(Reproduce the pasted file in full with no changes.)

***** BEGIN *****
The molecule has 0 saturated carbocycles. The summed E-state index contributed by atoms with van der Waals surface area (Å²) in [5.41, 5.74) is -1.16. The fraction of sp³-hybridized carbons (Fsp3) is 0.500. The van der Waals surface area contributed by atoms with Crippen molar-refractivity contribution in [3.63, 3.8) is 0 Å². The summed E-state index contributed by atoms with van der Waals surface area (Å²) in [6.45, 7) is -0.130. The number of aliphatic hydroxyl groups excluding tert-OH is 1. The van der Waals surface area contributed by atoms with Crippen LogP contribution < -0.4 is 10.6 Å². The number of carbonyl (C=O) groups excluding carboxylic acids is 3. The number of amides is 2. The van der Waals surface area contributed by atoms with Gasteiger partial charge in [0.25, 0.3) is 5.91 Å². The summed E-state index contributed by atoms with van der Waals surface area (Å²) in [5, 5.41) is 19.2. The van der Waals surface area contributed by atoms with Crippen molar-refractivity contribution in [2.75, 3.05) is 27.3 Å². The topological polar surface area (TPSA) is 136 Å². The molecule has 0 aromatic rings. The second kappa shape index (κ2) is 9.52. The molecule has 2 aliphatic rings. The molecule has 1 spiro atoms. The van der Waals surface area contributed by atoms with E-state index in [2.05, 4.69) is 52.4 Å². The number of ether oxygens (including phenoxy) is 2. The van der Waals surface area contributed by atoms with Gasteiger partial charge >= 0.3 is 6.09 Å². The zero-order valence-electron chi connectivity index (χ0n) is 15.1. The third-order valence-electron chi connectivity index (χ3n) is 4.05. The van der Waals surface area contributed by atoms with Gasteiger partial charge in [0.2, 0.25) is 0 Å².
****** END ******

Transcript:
The molecule has 0 saturated carbocycles. The summed E-state index contributed by atoms with van der Waals surface area (Å²) in [5.41, 5.74) is -1.16. The fraction of sp³-hybridized carbons (Fsp3) is 0.500. The van der Waals surface area contributed by atoms with Crippen molar-refractivity contribution in [3.63, 3.8) is 0 Å². The summed E-state index contributed by atoms with van der Waals surface area (Å²) in [6.45, 7) is -0.130. The number of aliphatic hydroxyl groups excluding tert-OH is 1. The van der Waals surface area contributed by atoms with Crippen LogP contribution < -0.4 is 10.6 Å². The number of carbonyl (C=O) groups excluding carboxylic acids is 3. The number of amides is 2. The van der Waals surface area contributed by atoms with Gasteiger partial charge in [0.25, 0.3) is 5.91 Å². The summed E-state index contributed by atoms with van der Waals surface area (Å²) in [5, 5.41) is 19.2. The van der Waals surface area contributed by atoms with Crippen molar-refractivity contribution in [2.75, 3.05) is 27.3 Å². The topological polar surface area (TPSA) is 136 Å². The molecule has 0 aromatic rings. The second kappa shape index (κ2) is 9.52. The molecule has 2 aliphatic rings. The molecule has 1 spiro atoms. The van der Waals surface area contributed by atoms with E-state index in [2.05, 4.69) is 52.4 Å². The number of ether oxygens (including phenoxy) is 2. The van der Waals surface area contributed by atoms with Gasteiger partial charge >= 0.3 is 6.09 Å². The zero-order valence-electron chi connectivity index (χ0n) is 15.1. The third-order valence-electron chi connectivity index (χ3n) is 4.05. The van der Waals surface area contributed by atoms with Gasteiger partial charge in [0.2, 0.25) is 0 Å².